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. Last Updated: 07/27/2016

Politics of 93: Better Than Kremlinology

The pre-referendum campaign has shifted into overdrive. Banners span the major thoroughfares, clever television ads use celebrities to get out the vote, flyers are pushed into mailboxes with sample ballots and desired answers: "Yes! Yes! No! Yes! " "No! No! Yes! No! " and other formulations.

It's not pretty, but it's politics. Mudslinging, hard-stumping, pork-barrel politics. Complete with slickly produced, "candid" television interviews with members of President Boris Yeltsin's family. Meetings with students, to announce an increase in stipends. Speeches to veterans, with a convenient widening of benefits. Even a rock concert.

Alexander Rutskoi, the rebellious vice president, has lifted political back-stabbing to new heights. He is actively campaigning against his boss, using dark hints of corruption in high places to further his case.

It is easy to look on all of this with a cynical or indulgent smile, shaking one's head over the more outrageous rhetoric and charges. Is Yeltsin building a huge private estate with government funds? Will a negative vote for the president mean civil war, massacres, the end of the world?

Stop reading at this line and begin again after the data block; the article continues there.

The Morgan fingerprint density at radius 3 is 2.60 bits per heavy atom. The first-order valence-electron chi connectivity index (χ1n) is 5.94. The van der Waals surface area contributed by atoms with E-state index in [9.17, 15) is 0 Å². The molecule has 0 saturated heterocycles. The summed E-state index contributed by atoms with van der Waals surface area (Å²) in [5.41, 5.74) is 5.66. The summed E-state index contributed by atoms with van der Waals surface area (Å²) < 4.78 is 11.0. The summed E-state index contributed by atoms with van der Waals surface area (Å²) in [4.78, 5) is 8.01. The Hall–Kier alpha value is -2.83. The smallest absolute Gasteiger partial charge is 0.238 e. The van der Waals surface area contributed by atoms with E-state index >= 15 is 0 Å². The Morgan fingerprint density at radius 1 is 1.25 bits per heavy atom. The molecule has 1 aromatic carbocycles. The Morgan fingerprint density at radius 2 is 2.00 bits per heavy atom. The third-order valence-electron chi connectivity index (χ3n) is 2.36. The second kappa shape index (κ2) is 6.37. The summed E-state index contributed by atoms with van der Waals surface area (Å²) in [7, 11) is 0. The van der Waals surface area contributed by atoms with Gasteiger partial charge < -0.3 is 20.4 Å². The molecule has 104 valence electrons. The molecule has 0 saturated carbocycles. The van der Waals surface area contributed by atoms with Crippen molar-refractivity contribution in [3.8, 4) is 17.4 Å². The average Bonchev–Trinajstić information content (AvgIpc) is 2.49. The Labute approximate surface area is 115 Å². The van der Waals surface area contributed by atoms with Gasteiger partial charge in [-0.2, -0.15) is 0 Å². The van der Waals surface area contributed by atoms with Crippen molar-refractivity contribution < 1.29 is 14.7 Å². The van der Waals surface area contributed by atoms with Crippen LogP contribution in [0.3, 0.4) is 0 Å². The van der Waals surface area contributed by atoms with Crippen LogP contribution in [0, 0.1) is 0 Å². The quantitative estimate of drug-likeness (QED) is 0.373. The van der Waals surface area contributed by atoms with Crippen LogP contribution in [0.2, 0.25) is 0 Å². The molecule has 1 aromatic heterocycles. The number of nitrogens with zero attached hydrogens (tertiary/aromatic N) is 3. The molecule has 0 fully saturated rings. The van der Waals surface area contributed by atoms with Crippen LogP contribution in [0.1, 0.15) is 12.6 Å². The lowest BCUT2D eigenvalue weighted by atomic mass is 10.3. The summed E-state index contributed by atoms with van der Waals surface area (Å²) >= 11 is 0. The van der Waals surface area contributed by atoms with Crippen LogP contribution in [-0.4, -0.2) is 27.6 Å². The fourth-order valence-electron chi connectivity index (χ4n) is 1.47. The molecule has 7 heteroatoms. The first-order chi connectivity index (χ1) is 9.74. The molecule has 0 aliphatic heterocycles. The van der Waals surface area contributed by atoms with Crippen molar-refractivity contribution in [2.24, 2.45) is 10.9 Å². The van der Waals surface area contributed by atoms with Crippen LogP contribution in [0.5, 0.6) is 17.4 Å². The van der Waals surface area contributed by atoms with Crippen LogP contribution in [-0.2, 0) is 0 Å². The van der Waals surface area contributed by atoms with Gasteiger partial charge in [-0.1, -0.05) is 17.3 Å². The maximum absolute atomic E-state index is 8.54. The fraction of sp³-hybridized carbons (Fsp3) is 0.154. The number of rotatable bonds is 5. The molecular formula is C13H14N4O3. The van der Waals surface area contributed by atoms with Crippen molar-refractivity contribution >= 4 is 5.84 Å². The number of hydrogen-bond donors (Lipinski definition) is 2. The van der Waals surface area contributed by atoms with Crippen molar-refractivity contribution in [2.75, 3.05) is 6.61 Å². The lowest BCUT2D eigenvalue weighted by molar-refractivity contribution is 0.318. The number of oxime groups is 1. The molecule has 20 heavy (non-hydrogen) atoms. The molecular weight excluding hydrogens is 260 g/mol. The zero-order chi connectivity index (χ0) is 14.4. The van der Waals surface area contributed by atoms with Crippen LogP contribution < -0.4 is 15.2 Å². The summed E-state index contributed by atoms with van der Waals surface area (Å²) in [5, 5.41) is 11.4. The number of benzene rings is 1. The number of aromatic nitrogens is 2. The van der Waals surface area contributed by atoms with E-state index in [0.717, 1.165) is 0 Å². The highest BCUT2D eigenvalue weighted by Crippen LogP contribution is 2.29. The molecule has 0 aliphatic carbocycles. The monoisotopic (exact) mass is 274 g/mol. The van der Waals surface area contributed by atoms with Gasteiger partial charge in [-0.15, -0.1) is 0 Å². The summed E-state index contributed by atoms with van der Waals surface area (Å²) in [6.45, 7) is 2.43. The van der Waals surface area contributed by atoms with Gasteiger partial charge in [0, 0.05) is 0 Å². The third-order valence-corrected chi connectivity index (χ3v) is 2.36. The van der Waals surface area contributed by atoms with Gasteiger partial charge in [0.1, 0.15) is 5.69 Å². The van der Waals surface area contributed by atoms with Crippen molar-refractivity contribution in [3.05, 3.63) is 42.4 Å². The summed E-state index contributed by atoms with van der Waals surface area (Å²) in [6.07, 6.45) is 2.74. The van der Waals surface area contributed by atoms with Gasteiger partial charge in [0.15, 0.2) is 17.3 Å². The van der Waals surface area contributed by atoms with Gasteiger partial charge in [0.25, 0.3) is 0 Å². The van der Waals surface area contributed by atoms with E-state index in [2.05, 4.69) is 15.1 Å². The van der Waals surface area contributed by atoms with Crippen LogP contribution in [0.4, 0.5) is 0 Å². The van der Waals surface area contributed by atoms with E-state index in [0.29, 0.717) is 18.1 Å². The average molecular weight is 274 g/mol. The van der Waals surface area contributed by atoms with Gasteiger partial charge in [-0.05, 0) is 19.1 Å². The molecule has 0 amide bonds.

But it should not be forgotten that a few short years ago, the world was enmeshed in the dubious science of Kremlinology, trying to divine the latest movements in internal politics by subtle signs and symbols.

"Collective Rasputin" and "Chechen sphinx", while not exactly professional epithets, are at least more indicative of current political alignments than who is standing next to whom on the mausoleum on May Day, or whether or not they are all in matching headgear.

The West, with several centuries of experience behind it, should not be too judgmental about this primitive, rough, but recognizably democratic campaign process. It has only been two years, after all, since the first campaign, where candidate Vladimir Zhirinovsky promised that his election would bring "vodka on every street corner, with babushki alongside hawking meat pies" - a peculiarly Russian variation on "A chicken in every pot".

Russia's first democratically elected president is fighting for his political survival. It is a dirty game, without gloves and without rules - minus even the rudimentary safeguards in the West. There are no party structures to impose discipline, the law on the press does not make clear what can and cannot be responsibly reported, and there is no tried and true campaign strategy to go by.

The participants in this political drama can be forgiven for sometimes looking as if they are making it up as they go along.